The MBTA has drafted a plan that could pose significant changes to all of its public transportation systems — including how you might get to and from campus — in order to avoid facing a significant budget deficit.
The authority estimated that the budget gap could be as high as $579 million.
If implemented, ferry service would be eliminated entirely. The commuter rail would cease operations at 9 p.m. on weekdays, and not run at all on the weekends. Six commuter rail stops would be closed. The subway would stop running at midnight, and subway frequency would be reduced. The E Branch of the Green Line would terminate service at Brigham Circle, and 25 bus routes would be eliminated. Bus frequency would also be reduced, too.
These changes, if approved, would take effect in mid-2021.
The COVID-19 pandemic has had a catastrophic effect on MBTA revenue, as fewer people are going out and taking public transportation. According to the Boston Globe, ridership levels are still down about 75% compared to pre-pandemic numbers.
“Four months after Massachusetts began reopening following the COVID-19 lockdown, the T is still only transporting about 330,000 trips on an average weekday, but it’s running roughly the same level of service as it ran to serve 1.26 million trips prior to the pandemic,” said Steve Poftak, MBTA General Manager, in a video posted to Twitter that explained the proposed cuts. “This level of service delivery, along with the loss in revenue, is not sustainable.”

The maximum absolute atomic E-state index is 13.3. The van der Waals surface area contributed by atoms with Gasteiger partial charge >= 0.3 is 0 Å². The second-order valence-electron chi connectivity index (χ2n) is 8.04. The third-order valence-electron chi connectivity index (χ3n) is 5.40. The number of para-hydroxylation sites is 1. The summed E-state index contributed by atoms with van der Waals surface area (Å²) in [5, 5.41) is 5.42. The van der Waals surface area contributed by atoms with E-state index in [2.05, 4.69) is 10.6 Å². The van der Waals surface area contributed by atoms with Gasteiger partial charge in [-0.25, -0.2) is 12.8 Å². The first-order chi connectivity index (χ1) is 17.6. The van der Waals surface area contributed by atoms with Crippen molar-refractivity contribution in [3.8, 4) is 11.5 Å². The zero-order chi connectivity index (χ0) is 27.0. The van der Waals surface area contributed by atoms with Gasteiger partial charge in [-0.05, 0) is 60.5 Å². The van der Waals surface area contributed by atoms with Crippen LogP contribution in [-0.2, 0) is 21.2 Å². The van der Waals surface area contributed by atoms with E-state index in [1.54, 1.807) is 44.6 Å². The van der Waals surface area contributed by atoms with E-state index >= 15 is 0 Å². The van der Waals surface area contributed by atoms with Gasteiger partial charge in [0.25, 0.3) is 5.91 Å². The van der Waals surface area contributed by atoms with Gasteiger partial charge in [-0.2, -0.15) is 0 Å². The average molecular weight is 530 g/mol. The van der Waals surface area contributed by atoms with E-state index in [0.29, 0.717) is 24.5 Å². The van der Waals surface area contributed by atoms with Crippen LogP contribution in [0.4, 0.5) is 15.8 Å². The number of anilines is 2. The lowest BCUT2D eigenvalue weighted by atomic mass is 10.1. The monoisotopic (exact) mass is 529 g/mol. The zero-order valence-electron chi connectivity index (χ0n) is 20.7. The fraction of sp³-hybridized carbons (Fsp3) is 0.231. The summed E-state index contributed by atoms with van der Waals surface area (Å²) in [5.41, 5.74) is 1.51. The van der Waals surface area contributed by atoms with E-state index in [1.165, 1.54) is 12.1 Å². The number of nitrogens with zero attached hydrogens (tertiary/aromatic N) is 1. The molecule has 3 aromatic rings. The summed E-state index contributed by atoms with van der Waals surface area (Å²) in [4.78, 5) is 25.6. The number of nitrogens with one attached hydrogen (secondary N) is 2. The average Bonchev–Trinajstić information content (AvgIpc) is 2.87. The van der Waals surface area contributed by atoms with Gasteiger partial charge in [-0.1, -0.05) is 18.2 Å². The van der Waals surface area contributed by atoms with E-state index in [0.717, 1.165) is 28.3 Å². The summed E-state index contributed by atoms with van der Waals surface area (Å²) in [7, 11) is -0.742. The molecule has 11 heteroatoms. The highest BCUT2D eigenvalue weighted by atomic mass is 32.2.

In Forging Ahead, we're planning & implementing various cost controlling measures to alleviate the $300+ million deficit. In this update, GM @spoftak outlines the modified service packages that work to preserve essential transit needs, & encourages public feedback at every step. pic.twitter.com/CxLDggjthD
— MBTA (@MBTA) November 9, 2020
The MBTA hopes that by implementing these measures now, they can begin to close the budget gap they’re facing.
They’ve already exhausted $827 million from the federal CARES Act to try and offset some expenses, but Poftak says that’s not enough.
However, the drastic cuts are alarming to many. Suffolk junior Jacqueline Lainez takes the commuter rail to get to campus, and she finds the MBTA’s proposal disappointing.
“Many public transportation users are college students that live paycheck to paycheck, families in lower income or gentrified neighborhoods, or people in general just trying to get by,” she said. “Having a reliable public transportation system that won’t cut back and limit what these people can do in Boston is something that’s always going to be needed in Massachusetts.”
Lainez believes there are other ways the MBTA can make up for their revenue loss without negatively impacting public transit users. She suggests hosting fundraising events or seeking funding and grants from any source.
“Massachusetts had plenty of funding for COVID related things, surely there must be a way to fund public transportation, which is a basic necessity,” said Lainez.
Boston Mayor Marty Walsh pointed out that the MBTA is not the only service grappling with a budget gap during this time, and that these drastic cuts will hinder economic recovery.
“This is not the right way to move forward,” Walsh tweeted. “These cuts undermine our COVID-19 response and hurt the essential and frontline workers who have the fewest transportation options.”
Poftak, however, insists that these cuts are necessary and that those who rely on public transportation won’t suffer as a result.
“Even with these reductions, we will still retain a significant portion of service hours,” he said.
The MBTA is collecting public feedback on their proposed cuts from now until early December, including holding a series of public meetings and having an online comment form.
A final decision on the proposal will be made in December, and would take effect between the spring and summer of 2021.
Follow Grace on Twitter @GraceM123456